Katherine Ramsland. My first time meeting this powerhouse after reading a half-dozen of her forensics psychology books (and her brilliant biography of Anne Rice, Prism of the Night).  This woman has LIVED with death in a way most of us will never comprehend, and she is deep, funny, philosophical and mesmerizing.

And talk about powerhouse women…. I lived in L.A. during the Simpson trials and meeting Marcia Clark was like meeting a movie star. Her lecture on putting a case together for the prosecution was stellar, and she is a warm, witty, encompassingly charismatic human being. Thrilled to know her!

Andy Russell, one of the main organizers of the conference, was one of our Firearms Training Simulator (FATS) instructors. Somehow he managed not to break into hysterical laughter at my first attempts to heft a handgun, and in fact gave me some useful tips (“Try not to drop the magazine”) with a straight face.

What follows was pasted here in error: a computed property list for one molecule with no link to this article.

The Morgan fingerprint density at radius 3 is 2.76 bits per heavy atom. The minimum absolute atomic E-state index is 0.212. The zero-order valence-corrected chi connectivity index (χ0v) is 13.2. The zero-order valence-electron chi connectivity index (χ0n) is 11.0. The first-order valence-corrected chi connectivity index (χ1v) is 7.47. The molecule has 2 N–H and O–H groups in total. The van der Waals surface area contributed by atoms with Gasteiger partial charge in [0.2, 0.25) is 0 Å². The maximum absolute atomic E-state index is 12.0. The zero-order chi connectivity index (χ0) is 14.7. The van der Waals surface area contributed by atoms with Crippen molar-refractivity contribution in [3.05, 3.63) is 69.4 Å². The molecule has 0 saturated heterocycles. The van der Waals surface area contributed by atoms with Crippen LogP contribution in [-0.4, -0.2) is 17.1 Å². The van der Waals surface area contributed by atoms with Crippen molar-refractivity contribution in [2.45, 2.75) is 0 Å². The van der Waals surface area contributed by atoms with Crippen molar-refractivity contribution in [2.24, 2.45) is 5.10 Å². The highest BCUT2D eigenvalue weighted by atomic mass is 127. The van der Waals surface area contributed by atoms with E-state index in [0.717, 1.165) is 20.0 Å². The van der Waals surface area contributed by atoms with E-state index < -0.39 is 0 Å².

On a later panel he kicked off a series of stories that made me understand that people go into law enforcement mainly because every other call or traffic stop turns out to involve a naked perp.

Marco Conelli, a retired NYC undercover cop (now YA mystery author) is such a doll I was in total fear for him just listening to his buy and bust stories (narrated in a voice just like Woody Allen’s). You could see him slipping back into his junkie persona as he described the scenes. Fascinating.

This was my schedule:

Thursday night: Jail Tour (a post in itself)

Friday: Impressions Evidence, Cold Case Investigation, Building Searches, Blood Spatter Analysis, Forensic Anthropology.

Saturday: Anatomy of an Undercover Detective, FATS Training, Arrest and Handcuffing Techniques, Personal Survival Training for Women, Building a Case for the Prosecution.

The only frustration was not being able to take absolutely every workshop on offer.

Probably halfway into the second day, a lovely and radiant EMS technician, one that I can tell you for sure you would want there with you if you were, you know, dying, turned to me in the elevator between classes and said, “How can you possibly describe any of this?”